The attacks on Canada's public-sector workers may not be as bold, but they have started. and they are as deeply rooted in a right-wing ideology as we've seen south of the border.

Under dubious and unsubstantiated claims of saving Toronto taxpayers untold millions, newly elected mayor Rob Ford is moving to establish the beachhead for the Canadian right's own attack on the public sector.

Stripping Toronto Transit Commission workers of the right to strike and moving recklessly ahead with plans to contract out waste collection are top items on the Ford gravy-train hit list.

What's missing from Ford's plans, however, is any conclusive proof that these measures will save one dollar for city coffers.

For example, a detailed analysis of available data on the costs of private waste collection in neighbouring municipalities shows that Toronto stands to pay substantially more for waste collection if it's contracted out.

A troubling aspect of these attacks, whether they are happening in the U.S., in Canada, or anywhere else around the world, is the skewed portrayal of workers.

The large majority of public-sector workers are in health care, schools, social services, and local government. They are mostly women, and they are far from highly paid. Of the over 600,000 members of CUPE, the average annual pay is less than $40,000. It takes a certain amount of gall to portray these workers as privileged.

Gall, however, is something not lacking in the Canadian right. Instead of tackling this country's economic recovery in a responsible and equitable way, they take up a diversionary strategy in casting the public sector as scapegoats while extending even more corporate tax cuts to Canada's banks and finance industry. Corporate tax cuts, which at this point should surprise no one, have not been proven to generate any of the new jobs or investments it is claimed they will.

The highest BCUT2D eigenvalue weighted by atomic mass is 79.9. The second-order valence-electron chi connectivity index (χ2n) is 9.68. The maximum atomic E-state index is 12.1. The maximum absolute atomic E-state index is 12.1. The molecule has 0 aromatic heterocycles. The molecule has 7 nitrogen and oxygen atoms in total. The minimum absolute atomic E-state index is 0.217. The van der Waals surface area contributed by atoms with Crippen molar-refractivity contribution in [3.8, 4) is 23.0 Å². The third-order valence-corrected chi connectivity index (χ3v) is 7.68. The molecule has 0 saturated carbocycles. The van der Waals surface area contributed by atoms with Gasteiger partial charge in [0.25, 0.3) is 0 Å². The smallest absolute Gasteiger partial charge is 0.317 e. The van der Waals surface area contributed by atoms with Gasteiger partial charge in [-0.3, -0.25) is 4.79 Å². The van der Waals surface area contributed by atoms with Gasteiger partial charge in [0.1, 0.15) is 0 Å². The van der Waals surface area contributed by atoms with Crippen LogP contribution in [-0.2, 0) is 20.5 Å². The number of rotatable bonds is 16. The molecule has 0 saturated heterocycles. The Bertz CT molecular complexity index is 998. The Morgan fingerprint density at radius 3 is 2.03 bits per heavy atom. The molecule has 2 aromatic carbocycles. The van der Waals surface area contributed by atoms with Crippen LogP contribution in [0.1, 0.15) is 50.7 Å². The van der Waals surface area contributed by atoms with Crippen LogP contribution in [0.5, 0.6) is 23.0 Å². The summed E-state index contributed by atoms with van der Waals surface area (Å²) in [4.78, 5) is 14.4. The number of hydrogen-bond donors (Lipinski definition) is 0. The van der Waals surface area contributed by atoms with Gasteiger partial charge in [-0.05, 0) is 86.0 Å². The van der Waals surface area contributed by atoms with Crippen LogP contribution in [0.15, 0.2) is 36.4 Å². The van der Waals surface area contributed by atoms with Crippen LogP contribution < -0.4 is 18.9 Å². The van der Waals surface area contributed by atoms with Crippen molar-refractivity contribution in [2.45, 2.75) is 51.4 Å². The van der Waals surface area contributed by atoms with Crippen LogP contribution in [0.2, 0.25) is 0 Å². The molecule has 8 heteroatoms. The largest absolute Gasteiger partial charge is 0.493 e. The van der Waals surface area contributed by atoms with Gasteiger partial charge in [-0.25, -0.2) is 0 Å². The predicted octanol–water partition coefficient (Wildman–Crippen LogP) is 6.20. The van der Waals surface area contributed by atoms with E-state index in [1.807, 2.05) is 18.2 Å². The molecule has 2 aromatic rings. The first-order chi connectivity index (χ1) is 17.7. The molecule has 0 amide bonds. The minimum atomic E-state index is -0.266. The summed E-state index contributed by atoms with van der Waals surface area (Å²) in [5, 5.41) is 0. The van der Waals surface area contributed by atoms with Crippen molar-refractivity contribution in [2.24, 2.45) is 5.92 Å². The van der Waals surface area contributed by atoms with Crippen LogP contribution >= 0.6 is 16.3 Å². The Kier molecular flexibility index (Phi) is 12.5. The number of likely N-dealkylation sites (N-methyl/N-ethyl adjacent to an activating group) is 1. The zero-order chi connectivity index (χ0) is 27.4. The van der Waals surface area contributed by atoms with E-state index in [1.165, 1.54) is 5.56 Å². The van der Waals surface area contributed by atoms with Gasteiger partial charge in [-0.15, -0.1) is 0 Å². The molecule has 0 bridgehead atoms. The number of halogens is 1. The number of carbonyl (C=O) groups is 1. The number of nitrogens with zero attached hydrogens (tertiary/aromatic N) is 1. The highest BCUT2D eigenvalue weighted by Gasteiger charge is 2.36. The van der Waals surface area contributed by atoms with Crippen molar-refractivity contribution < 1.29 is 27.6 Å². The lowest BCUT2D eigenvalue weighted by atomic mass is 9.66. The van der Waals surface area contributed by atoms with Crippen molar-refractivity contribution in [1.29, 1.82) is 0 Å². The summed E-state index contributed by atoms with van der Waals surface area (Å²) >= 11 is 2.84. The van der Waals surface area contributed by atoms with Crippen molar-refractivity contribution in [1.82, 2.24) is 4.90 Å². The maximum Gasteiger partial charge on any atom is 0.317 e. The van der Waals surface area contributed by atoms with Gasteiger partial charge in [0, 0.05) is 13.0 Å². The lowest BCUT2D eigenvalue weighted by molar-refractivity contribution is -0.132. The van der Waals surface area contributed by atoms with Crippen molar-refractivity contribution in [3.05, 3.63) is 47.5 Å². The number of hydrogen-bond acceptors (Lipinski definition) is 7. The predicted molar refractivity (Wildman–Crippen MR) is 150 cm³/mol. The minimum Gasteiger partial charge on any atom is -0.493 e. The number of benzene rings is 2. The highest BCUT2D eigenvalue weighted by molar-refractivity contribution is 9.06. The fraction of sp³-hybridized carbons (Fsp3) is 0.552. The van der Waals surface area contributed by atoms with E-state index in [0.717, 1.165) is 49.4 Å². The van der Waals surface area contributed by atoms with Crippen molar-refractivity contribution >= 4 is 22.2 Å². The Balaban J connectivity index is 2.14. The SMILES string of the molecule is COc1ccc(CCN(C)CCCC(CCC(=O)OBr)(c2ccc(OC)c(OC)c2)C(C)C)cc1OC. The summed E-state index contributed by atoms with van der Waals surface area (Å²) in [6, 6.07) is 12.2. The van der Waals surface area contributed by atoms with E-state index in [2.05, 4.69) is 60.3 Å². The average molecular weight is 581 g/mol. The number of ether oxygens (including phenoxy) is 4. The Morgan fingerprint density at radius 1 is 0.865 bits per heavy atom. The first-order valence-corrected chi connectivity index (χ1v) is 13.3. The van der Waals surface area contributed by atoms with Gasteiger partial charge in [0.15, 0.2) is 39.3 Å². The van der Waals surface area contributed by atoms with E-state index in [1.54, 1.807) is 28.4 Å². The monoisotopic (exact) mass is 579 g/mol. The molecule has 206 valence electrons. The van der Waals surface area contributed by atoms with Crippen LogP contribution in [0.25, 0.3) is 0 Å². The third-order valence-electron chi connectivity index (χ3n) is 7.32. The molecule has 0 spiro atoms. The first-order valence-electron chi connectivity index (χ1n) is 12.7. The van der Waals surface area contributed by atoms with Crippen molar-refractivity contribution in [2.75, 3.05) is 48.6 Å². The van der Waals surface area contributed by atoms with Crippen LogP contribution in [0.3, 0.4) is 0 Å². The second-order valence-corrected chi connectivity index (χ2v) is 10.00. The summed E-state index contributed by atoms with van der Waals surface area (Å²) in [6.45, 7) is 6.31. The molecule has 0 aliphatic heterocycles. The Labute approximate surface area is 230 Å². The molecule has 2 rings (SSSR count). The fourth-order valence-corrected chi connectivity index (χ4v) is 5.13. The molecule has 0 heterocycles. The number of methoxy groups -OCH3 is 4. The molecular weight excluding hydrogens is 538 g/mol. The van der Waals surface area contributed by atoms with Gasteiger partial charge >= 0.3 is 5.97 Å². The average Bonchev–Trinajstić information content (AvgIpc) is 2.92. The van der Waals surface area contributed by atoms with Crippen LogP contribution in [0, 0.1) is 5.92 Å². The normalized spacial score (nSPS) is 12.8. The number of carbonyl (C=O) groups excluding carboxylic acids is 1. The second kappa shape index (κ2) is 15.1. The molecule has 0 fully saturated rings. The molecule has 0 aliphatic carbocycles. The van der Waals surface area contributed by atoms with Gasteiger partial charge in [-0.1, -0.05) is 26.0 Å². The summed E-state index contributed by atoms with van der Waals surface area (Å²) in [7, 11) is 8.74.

Attacking the public sector and attempting to foist all responsibility on workers is at best a mistake, at worst an all-out assault on the middle and working classes to consolidate the economic power of the world's corporations and the political influence of the world's right wing. This is not only unfair, it is misguided. More of the same economic policies that caused both the Great Depression and Great Recession may help boost business profits in the short run, but they are a recipe for long-term economic malaise and ever more devastating booms and busts.

These attacks are not only on the workers; they also take unjustified aim at our communities, large and small. Canadians are being asked not only to shoulder the deficits, but also to sacrifice the high-quality public services we have developed over generations.

It is undeniable that governments around the world are facing substantial and at times daunting financial woes after weathering the global economic recession. Stimulus spending has left a hefty debt that, if left unchecked, could plague generations to come.

As governments, however, they must ensure that all members of society contribute their fair share to the ongoing recovery. Public-sector workers the world over are prepared to do their part, but the responsibility cannot and should not be put on their shoulders alone.

The Mark, Wed Mar 9 2011
Byline: Paul Moist, National President of CUPE